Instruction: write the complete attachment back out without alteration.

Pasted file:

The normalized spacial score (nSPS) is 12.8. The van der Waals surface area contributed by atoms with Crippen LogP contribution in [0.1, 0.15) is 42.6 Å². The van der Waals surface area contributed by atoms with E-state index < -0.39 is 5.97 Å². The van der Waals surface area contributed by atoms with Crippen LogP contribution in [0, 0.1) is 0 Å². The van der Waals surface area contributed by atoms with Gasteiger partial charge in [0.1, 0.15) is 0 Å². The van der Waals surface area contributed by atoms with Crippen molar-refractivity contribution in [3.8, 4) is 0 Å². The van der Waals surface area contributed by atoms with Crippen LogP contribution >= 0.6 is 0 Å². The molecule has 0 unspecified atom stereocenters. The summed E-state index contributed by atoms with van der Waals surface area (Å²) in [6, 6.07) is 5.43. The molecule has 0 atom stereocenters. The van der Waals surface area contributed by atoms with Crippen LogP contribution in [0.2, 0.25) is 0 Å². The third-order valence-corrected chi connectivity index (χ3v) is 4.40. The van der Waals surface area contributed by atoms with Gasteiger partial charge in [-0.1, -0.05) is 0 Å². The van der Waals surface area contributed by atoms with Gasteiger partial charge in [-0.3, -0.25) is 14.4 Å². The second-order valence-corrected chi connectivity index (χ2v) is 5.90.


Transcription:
The normalized spacial score (nSPS) is 12.8. The van der Waals surface area contributed by atoms with Crippen LogP contribution in [0.1, 0.15) is 42.6 Å². The van der Waals surface area contributed by atoms with E-state index < -0.39 is 5.97 Å². The van der Waals surface area contributed by atoms with Crippen LogP contribution in [0, 0.1) is 0 Å². The van der Waals surface area contributed by atoms with Gasteiger partial charge in [0.1, 0.15) is 0 Å². The van der Waals surface area contributed by atoms with Crippen molar-refractivity contribution in [3.8, 4) is 0 Å². The van der Waals surface area contributed by atoms with Crippen LogP contribution >= 0.6 is 0 Å². The molecule has 0 unspecified atom stereocenters. The summed E-state index contributed by atoms with van der Waals surface area (Å²) in [6, 6.07) is 5.43. The molecule has 0 atom stereocenters. The van der Waals surface area contributed by atoms with Crippen LogP contribution in [0.2, 0.25) is 0 Å². The third-order valence-corrected chi connectivity index (χ3v) is 4.40. The van der Waals surface area contributed by atoms with Gasteiger partial charge in [-0.1, -0.05) is 0 Å². The van der Waals surface area contributed by atoms with Gasteiger partial charge in [-0.3, -0.25) is 14.4 Å². The second-order valence-corrected chi connectivity index (χ2v) is 5.90.